Saturday, September 19, 2009

Kingrex T-20U

I have had the Kingrex T-20U for a few months now and so a post about this is long overdue.

The Kingrex has been around for sometime and has garnered a reputation for being one of the best sounding of the many low powered Tripath chip powered amps out there.

The designers of Kingrex must have paid careful attention to the many tricks that the DIY community were incorporating in Tripath amps as many of these tweaks and part changes can be found in the Kingrex such as :-

1. Film coupling caps
2. Premium air core inductors
3. Uprated low ESR local power supply caps
4. Heatsinked Tripath chip
5. Socketed op-amp for ease of opamp rolling (for the DAC only)

The icing on top of the cake is the Burr Brown PCM-2702E DAC with USB interface. Looks like this amp is clearly targetted at the PC audio crowd and you can say is perfect for powering small speakers on a computer desktop.

The T-20U is based on the Tripath TA-2020 chip which is capable of about 10-20 watts per channel into 4 Ohms (power varies depending on measured distortion level).

Rather than try to make this a detailed analysis of the circuit design and features of the T-20U, you would be better served to refer to the 6moons review on the T-20U at

I didn't plump out for the matching linear power supply (hi-fi has a mysterious way of emptying the wallet ... so it has to wait for the time being), so any observation on the sound is based on the supplied switching power supply provided.

The Kingrex sounds like most other Tripath based amps. Quite similar in balance to my Trends TA-10.1, the Kingrex has a weighty and slightly full bass. I prefer Tripath bass compared to Icepower bass which is extremely tight and extended, to the point that I find the bass too prominent, attention grabbing and somewhat unnatural.

The midrange and high frequencies are fairly neutral and the slight lack of depth in the midrange and air in the high frequencies differentiate the Kingrex from its much more expensive competitors.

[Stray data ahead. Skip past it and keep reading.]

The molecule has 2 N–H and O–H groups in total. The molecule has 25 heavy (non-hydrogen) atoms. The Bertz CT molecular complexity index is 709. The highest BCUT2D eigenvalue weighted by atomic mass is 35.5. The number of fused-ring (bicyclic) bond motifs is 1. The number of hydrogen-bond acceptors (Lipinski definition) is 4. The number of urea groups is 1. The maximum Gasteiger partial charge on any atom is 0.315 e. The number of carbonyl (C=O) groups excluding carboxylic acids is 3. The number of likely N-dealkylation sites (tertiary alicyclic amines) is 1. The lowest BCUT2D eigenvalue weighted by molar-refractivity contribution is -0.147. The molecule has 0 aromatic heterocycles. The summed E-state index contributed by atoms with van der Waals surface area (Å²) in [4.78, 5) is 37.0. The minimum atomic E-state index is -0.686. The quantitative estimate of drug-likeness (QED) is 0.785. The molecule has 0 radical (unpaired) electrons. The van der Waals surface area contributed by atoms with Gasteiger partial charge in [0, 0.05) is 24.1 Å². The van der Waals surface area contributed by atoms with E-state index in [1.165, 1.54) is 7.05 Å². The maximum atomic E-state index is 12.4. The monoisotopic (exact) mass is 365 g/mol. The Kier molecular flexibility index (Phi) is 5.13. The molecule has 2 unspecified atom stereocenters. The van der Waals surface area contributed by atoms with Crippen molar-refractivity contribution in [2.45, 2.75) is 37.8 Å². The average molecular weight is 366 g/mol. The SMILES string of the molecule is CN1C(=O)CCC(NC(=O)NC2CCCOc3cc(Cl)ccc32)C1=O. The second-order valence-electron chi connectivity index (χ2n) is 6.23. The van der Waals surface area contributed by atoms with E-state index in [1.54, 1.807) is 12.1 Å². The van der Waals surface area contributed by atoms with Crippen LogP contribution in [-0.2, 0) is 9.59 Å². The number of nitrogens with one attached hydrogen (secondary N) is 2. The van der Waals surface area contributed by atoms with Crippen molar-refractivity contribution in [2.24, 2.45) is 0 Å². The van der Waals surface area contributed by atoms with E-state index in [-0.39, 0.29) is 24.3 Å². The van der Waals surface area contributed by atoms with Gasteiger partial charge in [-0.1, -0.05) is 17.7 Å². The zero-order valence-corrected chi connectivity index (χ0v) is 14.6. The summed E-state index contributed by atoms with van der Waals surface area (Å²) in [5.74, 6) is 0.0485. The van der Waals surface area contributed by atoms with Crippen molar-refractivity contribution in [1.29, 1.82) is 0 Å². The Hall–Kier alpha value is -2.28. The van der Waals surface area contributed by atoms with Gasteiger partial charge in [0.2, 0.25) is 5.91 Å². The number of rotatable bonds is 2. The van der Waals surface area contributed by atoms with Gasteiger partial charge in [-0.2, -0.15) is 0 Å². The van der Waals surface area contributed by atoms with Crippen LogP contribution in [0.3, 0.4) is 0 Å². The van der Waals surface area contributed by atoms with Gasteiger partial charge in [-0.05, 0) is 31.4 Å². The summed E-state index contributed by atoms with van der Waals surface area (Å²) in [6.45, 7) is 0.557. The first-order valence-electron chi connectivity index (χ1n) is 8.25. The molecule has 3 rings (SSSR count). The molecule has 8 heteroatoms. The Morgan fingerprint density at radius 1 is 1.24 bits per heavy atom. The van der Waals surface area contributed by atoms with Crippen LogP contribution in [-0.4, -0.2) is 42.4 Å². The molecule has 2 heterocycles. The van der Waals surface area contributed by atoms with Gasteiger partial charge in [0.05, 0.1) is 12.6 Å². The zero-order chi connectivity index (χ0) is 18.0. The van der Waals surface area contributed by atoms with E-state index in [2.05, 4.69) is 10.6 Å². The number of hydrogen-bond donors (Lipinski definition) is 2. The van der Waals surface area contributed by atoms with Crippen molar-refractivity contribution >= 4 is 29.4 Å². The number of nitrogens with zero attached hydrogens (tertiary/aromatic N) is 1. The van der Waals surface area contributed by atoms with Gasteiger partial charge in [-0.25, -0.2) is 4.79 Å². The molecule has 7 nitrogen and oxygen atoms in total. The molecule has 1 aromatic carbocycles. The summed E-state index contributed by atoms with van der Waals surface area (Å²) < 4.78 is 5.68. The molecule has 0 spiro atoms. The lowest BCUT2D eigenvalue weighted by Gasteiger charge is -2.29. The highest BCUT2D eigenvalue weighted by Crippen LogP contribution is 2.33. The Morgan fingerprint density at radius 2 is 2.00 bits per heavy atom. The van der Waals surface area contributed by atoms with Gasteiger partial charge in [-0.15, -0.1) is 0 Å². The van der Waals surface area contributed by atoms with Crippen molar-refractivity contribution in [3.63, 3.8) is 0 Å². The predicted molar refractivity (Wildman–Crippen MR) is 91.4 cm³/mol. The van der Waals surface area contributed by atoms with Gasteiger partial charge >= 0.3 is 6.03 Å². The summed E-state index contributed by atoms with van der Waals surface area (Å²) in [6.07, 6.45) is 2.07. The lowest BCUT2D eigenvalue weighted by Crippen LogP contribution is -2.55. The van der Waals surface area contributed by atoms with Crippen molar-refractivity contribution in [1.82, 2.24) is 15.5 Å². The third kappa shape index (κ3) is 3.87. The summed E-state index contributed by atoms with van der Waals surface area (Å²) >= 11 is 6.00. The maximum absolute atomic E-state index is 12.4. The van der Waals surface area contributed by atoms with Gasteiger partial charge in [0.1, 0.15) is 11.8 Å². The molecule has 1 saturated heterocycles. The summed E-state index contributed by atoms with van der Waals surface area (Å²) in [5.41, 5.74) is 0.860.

I don't do PC audio, so I did not have a chance to evaluate its USB input and DAC.

Keep the load easy (stick to a speaker between 4-8 Ohms and sensitivity of at least 89 db/w/m or higher) and the Kingrex represents a good value amp with clean and musical output that belies its price tag.

Comparison with my modded Trends TA-10.1 were most interesting. My Trends amp is moderately modified, with the following changes made :-

1. Coupling caps changed from Bennic metalised polypropylene to Auricap
2. Stock volume control changed to Panasonic miniature pot
3. Inductors shielded with copper
4. PCB tracks cut for direct wiring from RCA input to pot and back to coupling caps

The Trends was clearly better in every aspect and was also much cheaper to start off with. Sound was clearer and more coherent with low level resolution superior to the Kingrex.

I don't think this means that the Kingrex is a bad buy. However, it indicates that a stock standard T-amp (check out the many cheap T-amps on ebay nowadays) is capable of performing just as well, or even better than the Kingrex with some judicious modding.

The Kingrex is therefore suitable for the audiophile who does not have the desire or ability to mod the unit, or one who attaches a premium to the professional finished look of the Kingrex.

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